into a course and in addition to that, youwant to always make sure you're building it into a course well and you can't do that ifyou're going in with your content premade and you're just going to stick it into a course. so we have a mentality that you always wantto design your content for the course. in addition to that, as an institution, andyou should do this as well, you don't have to feel locked down but develop some institutionalstandards for your group for elearning and in our standards we covered stuff like whento use video, when to use the document camera, when to use text, when to use pictures, color,theory, how to put together a presentation. so just the basics.

so once the educator that's creating the coursegets through those pieces, they have a general idea of how to fit their content in. but aslong as you're providing them with those standards, you also have that uniformity across all ofyour sessions. and in our particular case, when we have that kind of mook like environmentwhere we have people that are coming in and voluntarily taking these courses, that meansa lot. because we're trying to make it quick and easy for the educators that are tryingto take our professional development to get in there, get the information that they wantand get back out. so if everything looks similar and if you've got a similar feel all the wayacross the board, and your content is being developed for your course and not the otherway around, you start to see this really good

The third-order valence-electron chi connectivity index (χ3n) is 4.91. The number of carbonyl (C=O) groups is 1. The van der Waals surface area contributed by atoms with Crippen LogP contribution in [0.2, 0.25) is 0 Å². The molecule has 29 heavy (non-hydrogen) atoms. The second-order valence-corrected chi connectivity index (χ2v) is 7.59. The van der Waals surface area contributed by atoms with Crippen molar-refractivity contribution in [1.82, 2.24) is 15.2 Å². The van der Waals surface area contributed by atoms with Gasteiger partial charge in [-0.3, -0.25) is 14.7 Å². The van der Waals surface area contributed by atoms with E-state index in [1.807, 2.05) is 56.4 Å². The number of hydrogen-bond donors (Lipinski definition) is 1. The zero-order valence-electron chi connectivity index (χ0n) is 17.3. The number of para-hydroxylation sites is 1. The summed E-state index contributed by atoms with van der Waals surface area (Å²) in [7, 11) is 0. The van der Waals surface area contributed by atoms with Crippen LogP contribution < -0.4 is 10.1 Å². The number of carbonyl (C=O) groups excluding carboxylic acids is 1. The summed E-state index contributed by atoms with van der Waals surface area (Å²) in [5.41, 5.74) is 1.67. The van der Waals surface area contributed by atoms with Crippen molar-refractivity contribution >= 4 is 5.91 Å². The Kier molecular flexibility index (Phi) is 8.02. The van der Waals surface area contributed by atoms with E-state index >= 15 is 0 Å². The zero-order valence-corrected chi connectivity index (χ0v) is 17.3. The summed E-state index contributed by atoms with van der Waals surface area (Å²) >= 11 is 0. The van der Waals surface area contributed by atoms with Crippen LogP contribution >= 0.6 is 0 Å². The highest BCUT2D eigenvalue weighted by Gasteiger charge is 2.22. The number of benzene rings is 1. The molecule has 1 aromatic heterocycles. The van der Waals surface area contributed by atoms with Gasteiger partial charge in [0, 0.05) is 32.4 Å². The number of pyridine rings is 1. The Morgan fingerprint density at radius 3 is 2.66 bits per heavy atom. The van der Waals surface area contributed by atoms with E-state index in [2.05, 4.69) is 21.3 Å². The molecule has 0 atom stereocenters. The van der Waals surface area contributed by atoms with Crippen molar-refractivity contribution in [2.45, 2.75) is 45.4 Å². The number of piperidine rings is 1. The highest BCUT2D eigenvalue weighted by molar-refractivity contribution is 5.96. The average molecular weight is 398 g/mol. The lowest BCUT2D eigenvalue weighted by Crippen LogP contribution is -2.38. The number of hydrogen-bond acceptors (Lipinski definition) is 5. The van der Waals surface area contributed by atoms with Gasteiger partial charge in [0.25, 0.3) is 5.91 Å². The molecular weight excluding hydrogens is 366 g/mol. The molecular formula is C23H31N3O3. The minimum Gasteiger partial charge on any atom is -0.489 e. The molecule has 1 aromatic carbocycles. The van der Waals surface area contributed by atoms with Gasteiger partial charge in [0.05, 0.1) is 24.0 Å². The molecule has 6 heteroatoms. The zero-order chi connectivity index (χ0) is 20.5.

feedback from your users that are taking yoursessions. so you might think finally i don't have tolisten to nicole anymore, unfortunately not. so even if you have standards, we have toconsider the adult learner. this is where it starts to get a little bit more complicated.there's a lot of different schools of thought about what can be done with elearning andhow you can make it more interesting, but the adult learner they need more. they needto have trust in you, they need to believe that you know what you're doing and in additionto that, they need to feel challenged. and they need to feel accommodated. they needto feel like if the one of the two of you is being put out, it's on our end not on theirend. so that brings us to our next kind of